The trailer for the Nash Bridges reunion just dropped before Saturday’s premiere, and it might be worth tuning in just to see Willie Brown in a pot dispensary.

Your No. 1 movie at the U.S. box office right now is a Ghostbusters sequel. The most anticipated movie of the holiday season is a Matrix sequel. And television knows where its bread is buttered too, as nostalgia-soaked sequels and reboots are a far surer bet than creating original work these days. And so your most anticipated non-football television event of Thanksgiving weekend is the Nash Bridges reunion movie that was shot right here in San Francisco, premiering at 9 p.m. Saturday, Nov. 27, on the USA Network, and whose trailer is seen below.

It appears to be a sort of a Miami Vice meets Grumpy Old Men with a very conspicuous San Francisco backdrop. Don Johnson is seen clearly hanging outside Bimbo’s 365, fishing off piers near the Embarcadero, and recklessly driving his Barracuda near the Caltrain station. The apparent premise is that there’s some sort of tech money-related mass murder spree that only ol’ Nash and Cheech Marin coming out of retirement can solve in a world… where the SFPD office has devolved into some sort of startup environment with standing desks and Sensadome exercise ball chairs. There’s clearly an “Old folks vs. Millennials” vibe to this thing, tailored to a demographic that does not realize that Millennials are now entering their 40s.

Screenshot: Youtube

But what do we have here? There’s a Willie Brown cameo set in a marijuana dispensary! In the dispensary, we hear Joe (Cheech Marin) say, “I wouldn't pass the drug screening, man, I’m high most of the time.”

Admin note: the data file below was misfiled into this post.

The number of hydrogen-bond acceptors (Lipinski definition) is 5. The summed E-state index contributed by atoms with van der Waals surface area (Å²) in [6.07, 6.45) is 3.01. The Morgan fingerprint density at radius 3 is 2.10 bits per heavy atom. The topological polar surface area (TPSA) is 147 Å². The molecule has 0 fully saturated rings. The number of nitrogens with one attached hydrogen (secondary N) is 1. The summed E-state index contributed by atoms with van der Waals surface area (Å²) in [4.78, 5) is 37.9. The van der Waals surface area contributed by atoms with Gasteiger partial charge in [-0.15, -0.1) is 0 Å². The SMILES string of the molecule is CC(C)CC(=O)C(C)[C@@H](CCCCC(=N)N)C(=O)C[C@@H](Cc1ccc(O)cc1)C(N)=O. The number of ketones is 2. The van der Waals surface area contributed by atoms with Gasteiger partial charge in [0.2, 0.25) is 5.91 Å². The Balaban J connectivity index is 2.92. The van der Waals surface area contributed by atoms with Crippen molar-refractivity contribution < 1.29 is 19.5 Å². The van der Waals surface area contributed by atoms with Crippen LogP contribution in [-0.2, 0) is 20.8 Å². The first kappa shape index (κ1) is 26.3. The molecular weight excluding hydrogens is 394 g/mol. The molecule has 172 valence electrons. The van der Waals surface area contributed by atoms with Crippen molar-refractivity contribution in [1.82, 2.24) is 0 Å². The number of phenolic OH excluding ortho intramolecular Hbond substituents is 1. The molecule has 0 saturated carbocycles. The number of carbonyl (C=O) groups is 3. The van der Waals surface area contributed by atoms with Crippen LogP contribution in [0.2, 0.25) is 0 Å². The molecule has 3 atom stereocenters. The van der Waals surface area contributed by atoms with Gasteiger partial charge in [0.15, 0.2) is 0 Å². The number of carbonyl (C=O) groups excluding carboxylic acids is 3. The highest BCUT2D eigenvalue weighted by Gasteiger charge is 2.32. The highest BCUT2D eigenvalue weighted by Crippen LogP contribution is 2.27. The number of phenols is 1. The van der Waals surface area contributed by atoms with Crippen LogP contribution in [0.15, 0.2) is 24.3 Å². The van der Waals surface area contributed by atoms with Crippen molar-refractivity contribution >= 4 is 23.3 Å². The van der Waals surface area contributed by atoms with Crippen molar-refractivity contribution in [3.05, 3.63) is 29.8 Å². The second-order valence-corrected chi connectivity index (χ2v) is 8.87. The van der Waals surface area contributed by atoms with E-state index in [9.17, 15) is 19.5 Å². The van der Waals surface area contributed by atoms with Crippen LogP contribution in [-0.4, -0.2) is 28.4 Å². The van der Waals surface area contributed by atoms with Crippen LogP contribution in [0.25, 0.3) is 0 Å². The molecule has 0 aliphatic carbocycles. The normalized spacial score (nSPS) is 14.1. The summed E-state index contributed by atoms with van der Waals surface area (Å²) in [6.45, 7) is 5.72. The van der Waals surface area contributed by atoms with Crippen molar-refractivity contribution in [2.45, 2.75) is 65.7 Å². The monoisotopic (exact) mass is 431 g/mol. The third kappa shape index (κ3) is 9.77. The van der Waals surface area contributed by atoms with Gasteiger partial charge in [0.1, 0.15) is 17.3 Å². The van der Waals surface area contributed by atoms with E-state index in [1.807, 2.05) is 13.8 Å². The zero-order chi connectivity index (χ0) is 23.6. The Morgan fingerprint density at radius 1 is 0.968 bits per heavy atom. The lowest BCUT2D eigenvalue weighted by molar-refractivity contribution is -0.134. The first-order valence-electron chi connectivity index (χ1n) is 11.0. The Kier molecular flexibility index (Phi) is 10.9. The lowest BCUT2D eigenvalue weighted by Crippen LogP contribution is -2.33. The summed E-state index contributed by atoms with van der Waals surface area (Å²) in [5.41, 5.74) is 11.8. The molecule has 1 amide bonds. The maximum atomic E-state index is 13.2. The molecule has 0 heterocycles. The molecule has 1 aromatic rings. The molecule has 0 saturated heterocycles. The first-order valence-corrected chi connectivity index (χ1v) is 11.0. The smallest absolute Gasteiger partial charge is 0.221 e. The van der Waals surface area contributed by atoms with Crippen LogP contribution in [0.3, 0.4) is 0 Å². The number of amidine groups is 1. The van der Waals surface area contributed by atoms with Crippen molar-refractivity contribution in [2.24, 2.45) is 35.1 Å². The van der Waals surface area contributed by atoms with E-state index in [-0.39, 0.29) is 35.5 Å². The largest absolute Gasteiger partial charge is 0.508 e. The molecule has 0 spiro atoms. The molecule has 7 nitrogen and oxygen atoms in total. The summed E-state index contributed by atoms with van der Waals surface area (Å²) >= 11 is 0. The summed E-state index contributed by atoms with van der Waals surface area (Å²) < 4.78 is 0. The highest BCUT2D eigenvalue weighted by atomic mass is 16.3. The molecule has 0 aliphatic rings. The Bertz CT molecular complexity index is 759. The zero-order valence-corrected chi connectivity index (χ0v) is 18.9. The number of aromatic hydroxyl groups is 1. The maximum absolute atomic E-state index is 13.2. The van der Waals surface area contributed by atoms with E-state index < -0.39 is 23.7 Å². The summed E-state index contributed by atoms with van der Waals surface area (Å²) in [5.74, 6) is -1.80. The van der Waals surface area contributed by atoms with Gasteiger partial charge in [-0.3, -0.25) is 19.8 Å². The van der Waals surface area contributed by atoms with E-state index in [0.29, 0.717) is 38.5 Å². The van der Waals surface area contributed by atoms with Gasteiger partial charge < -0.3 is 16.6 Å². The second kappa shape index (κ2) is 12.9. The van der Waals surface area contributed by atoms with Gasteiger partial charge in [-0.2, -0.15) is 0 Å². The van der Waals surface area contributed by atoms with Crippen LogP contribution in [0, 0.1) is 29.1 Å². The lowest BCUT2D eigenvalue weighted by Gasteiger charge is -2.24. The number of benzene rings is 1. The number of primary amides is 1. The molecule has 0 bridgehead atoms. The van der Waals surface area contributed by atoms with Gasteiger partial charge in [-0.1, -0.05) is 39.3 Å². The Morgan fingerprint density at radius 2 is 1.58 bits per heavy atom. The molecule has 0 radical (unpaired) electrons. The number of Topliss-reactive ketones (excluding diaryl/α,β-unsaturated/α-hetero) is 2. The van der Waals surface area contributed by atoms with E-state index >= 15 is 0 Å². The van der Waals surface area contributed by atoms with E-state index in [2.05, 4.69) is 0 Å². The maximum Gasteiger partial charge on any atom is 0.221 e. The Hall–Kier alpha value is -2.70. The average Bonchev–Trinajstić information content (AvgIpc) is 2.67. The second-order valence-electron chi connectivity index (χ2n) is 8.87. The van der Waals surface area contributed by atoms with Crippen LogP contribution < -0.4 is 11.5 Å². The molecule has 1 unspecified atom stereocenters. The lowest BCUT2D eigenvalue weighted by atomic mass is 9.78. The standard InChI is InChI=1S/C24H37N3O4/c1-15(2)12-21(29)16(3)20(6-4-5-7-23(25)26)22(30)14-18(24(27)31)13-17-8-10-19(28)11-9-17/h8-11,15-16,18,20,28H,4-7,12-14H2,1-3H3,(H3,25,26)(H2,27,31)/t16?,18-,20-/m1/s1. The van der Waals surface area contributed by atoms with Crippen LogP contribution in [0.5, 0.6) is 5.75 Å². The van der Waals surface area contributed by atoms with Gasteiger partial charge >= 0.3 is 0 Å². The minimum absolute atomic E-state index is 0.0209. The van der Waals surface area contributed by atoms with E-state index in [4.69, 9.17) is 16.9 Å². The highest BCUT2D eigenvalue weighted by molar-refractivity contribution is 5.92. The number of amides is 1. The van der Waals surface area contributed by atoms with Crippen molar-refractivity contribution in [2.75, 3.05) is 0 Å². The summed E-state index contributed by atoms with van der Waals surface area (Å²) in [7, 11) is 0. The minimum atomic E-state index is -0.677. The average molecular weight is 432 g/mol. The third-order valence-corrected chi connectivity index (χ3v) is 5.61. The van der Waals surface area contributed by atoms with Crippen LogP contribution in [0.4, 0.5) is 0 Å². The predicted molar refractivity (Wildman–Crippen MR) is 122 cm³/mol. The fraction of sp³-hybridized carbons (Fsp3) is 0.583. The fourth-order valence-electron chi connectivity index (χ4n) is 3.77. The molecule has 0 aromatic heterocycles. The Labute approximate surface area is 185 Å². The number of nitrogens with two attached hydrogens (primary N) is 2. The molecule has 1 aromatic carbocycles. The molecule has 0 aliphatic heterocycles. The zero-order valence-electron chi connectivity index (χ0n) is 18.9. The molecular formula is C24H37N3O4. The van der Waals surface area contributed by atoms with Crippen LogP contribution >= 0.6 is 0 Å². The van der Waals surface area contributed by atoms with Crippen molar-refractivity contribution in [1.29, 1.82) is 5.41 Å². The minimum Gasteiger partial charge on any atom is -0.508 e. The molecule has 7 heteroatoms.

According to the Chronicle, Da Mayor responds, “So am I!”

Screenshot: Youtube

A closer look shows that what is presented in the show as “Joe’s Barbary Coast” dispensary is in fact the Barbary Coast dispensary near Sixth and Mission Streets. The pot products shown all mimic the branding of that real-life dispensary, so management there must be quite pleased with the exposure.

And the city at large should be too. The Chronicle estimated in May that shooting of the two-hour, made-for-TV movie generated $1.5 million for the local economy. And it’s representative of a post-lockdown TV and film production boom here in the city, among other visible franchises like the Shang-Chi shoot, and the releases of blockbusters shot here before the pandemic, like The Matrix: Resurrections and Venom 2.

The Nash Bridges movie is currently just a two-hour TV movie, and is not yet a weekly episodic reboot of the show. It plays at 9 p.m. Saturday on the USA Network, then repeats again at 11 p.m., before that network returns to its regular programming of nonstop Law & Order: Special Victims Unit episodes.

Related: The ‘Nash Bridges’ Reboot No One Asked For Is On Its Way [SFist]

Image: Peacock